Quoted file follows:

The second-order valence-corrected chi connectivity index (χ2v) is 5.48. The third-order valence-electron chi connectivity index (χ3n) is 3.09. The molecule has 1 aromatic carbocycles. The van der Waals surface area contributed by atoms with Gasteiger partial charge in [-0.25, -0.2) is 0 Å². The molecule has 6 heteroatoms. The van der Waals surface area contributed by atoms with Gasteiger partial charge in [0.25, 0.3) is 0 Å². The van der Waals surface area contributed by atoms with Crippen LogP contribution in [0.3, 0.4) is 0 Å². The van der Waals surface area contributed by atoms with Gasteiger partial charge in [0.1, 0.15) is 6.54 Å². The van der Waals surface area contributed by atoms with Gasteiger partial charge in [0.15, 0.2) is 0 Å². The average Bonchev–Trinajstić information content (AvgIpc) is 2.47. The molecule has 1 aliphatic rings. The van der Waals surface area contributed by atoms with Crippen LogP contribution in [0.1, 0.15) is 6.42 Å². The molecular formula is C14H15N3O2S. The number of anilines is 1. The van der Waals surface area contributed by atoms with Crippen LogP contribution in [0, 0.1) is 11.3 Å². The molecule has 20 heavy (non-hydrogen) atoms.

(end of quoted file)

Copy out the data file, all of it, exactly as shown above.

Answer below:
The second-order valence-corrected chi connectivity index (χ2v) is 5.48. The third-order valence-electron chi connectivity index (χ3n) is 3.09. The molecule has 1 aromatic carbocycles. The van der Waals surface area contributed by atoms with Gasteiger partial charge in [-0.25, -0.2) is 0 Å². The molecule has 6 heteroatoms. The van der Waals surface area contributed by atoms with Gasteiger partial charge in [0.25, 0.3) is 0 Å². The van der Waals surface area contributed by atoms with Crippen LogP contribution in [0.3, 0.4) is 0 Å². The van der Waals surface area contributed by atoms with Gasteiger partial charge in [0.1, 0.15) is 6.54 Å². The van der Waals surface area contributed by atoms with Gasteiger partial charge in [0.15, 0.2) is 0 Å². The average Bonchev–Trinajstić information content (AvgIpc) is 2.47. The molecule has 1 aliphatic rings. The van der Waals surface area contributed by atoms with Crippen LogP contribution in [0.1, 0.15) is 6.42 Å². The molecular formula is C14H15N3O2S. The number of anilines is 1. The van der Waals surface area contributed by atoms with Crippen LogP contribution in [0, 0.1) is 11.3 Å². The molecule has 20 heavy (non-hydrogen) atoms.